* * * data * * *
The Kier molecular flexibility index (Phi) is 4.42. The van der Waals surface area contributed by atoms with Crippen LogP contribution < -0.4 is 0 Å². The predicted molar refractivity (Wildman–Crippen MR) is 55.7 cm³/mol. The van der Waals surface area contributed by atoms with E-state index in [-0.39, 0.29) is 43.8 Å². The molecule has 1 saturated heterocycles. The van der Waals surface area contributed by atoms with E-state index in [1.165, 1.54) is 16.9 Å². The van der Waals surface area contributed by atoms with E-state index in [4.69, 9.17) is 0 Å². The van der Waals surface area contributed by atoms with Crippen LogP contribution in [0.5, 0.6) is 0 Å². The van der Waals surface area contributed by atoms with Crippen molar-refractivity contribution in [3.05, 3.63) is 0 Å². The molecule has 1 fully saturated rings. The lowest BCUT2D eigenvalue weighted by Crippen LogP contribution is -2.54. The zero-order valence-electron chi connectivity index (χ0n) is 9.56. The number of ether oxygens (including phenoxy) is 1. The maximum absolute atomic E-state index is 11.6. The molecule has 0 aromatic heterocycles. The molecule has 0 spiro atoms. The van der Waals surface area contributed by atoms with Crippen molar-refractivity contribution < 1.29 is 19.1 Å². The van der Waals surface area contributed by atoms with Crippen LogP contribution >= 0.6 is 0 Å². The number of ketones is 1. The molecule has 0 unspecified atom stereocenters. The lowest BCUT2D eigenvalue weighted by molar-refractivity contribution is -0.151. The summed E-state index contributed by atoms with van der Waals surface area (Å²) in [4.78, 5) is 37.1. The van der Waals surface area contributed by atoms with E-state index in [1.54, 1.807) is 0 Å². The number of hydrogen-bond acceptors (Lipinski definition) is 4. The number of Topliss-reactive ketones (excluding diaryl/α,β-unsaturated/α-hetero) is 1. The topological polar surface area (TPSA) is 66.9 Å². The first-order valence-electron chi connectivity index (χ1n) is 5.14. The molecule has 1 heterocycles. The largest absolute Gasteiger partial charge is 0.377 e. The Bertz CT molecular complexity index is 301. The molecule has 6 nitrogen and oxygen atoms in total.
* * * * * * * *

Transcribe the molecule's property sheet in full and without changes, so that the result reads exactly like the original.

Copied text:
The Kier molecular flexibility index (Phi) is 4.42. The van der Waals surface area contributed by atoms with Crippen LogP contribution < -0.4 is 0 Å². The predicted molar refractivity (Wildman–Crippen MR) is 55.7 cm³/mol. The van der Waals surface area contributed by atoms with E-state index in [-0.39, 0.29) is 43.8 Å². The molecule has 1 saturated heterocycles. The van der Waals surface area contributed by atoms with E-state index in [1.165, 1.54) is 16.9 Å². The van der Waals surface area contributed by atoms with E-state index in [4.69, 9.17) is 0 Å². The van der Waals surface area contributed by atoms with Crippen LogP contribution in [0.5, 0.6) is 0 Å². The van der Waals surface area contributed by atoms with Crippen molar-refractivity contribution in [3.05, 3.63) is 0 Å². The molecule has 1 fully saturated rings. The lowest BCUT2D eigenvalue weighted by Crippen LogP contribution is -2.54. The zero-order valence-electron chi connectivity index (χ0n) is 9.56. The number of ether oxygens (including phenoxy) is 1. The maximum absolute atomic E-state index is 11.6. The molecule has 0 aromatic heterocycles. The molecule has 0 spiro atoms. The van der Waals surface area contributed by atoms with Crippen molar-refractivity contribution < 1.29 is 19.1 Å². The van der Waals surface area contributed by atoms with Crippen LogP contribution >= 0.6 is 0 Å². The number of ketones is 1. The molecule has 0 unspecified atom stereocenters. The lowest BCUT2D eigenvalue weighted by molar-refractivity contribution is -0.151. The summed E-state index contributed by atoms with van der Waals surface area (Å²) in [4.78, 5) is 37.1. The van der Waals surface area contributed by atoms with E-state index in [1.54, 1.807) is 0 Å². The number of hydrogen-bond acceptors (Lipinski definition) is 4. The number of Topliss-reactive ketones (excluding diaryl/α,β-unsaturated/α-hetero) is 1. The topological polar surface area (TPSA) is 66.9 Å². The first-order valence-electron chi connectivity index (χ1n) is 5.14. The molecule has 1 heterocycles. The largest absolute Gasteiger partial charge is 0.377 e. The Bertz CT molecular complexity index is 301. The molecule has 6 nitrogen and oxygen atoms in total.